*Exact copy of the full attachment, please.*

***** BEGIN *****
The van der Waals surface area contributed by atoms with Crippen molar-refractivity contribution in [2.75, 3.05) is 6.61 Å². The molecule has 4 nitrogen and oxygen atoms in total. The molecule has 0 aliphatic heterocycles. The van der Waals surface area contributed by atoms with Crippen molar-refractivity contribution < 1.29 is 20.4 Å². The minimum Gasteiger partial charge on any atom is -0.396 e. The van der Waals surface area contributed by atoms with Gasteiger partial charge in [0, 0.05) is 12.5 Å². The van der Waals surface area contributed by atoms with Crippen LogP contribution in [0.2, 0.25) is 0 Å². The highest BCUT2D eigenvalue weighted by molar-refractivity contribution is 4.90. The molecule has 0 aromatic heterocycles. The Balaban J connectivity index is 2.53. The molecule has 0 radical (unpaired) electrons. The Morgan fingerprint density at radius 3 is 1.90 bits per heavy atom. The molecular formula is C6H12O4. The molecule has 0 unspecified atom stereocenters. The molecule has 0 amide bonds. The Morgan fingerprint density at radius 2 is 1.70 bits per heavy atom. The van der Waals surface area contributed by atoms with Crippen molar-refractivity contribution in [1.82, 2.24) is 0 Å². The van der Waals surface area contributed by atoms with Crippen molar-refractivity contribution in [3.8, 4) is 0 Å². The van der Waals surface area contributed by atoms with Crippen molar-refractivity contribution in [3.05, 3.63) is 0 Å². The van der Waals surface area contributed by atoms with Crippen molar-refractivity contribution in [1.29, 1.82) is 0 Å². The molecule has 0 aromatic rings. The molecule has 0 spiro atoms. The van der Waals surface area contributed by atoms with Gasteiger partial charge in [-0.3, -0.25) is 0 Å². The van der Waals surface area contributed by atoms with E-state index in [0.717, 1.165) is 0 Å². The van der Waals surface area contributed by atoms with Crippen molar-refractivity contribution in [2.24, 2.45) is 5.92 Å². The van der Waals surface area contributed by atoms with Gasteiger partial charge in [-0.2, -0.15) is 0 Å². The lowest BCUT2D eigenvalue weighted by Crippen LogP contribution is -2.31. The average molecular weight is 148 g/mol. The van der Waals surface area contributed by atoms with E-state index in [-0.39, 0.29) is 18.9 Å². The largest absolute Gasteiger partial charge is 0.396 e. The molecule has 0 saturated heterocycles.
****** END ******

The van der Waals surface area contributed by atoms with Crippen molar-refractivity contribution in [2.75, 3.05) is 6.61 Å². The molecule has 4 nitrogen and oxygen atoms in total. The molecule has 0 aliphatic heterocycles. The van der Waals surface area contributed by atoms with Crippen molar-refractivity contribution < 1.29 is 20.4 Å². The minimum Gasteiger partial charge on any atom is -0.396 e. The van der Waals surface area contributed by atoms with Gasteiger partial charge in [0, 0.05) is 12.5 Å². The van der Waals surface area contributed by atoms with Crippen LogP contribution in [0.2, 0.25) is 0 Å². The highest BCUT2D eigenvalue weighted by molar-refractivity contribution is 4.90. The molecule has 0 aromatic heterocycles. The Balaban J connectivity index is 2.53. The molecule has 0 radical (unpaired) electrons. The Morgan fingerprint density at radius 3 is 1.90 bits per heavy atom. The molecular formula is C6H12O4. The molecule has 0 unspecified atom stereocenters. The molecule has 0 amide bonds. The Morgan fingerprint density at radius 2 is 1.70 bits per heavy atom. The van der Waals surface area contributed by atoms with Crippen molar-refractivity contribution in [1.82, 2.24) is 0 Å². The van der Waals surface area contributed by atoms with Crippen molar-refractivity contribution in [3.8, 4) is 0 Å². The van der Waals surface area contributed by atoms with Crippen molar-refractivity contribution in [3.05, 3.63) is 0 Å². The van der Waals surface area contributed by atoms with Crippen molar-refractivity contribution in [1.29, 1.82) is 0 Å². The molecule has 0 aromatic rings. The molecule has 0 spiro atoms. The van der Waals surface area contributed by atoms with Gasteiger partial charge in [-0.3, -0.25) is 0 Å². The van der Waals surface area contributed by atoms with E-state index in [0.717, 1.165) is 0 Å². The van der Waals surface area contributed by atoms with Crippen molar-refractivity contribution in [2.24, 2.45) is 5.92 Å². The van der Waals surface area contributed by atoms with Gasteiger partial charge in [-0.2, -0.15) is 0 Å². The lowest BCUT2D eigenvalue weighted by Crippen LogP contribution is -2.31. The average molecular weight is 148 g/mol. The van der Waals surface area contributed by atoms with E-state index in [-0.39, 0.29) is 18.9 Å². The largest absolute Gasteiger partial charge is 0.396 e. The molecule has 0 saturated heterocycles.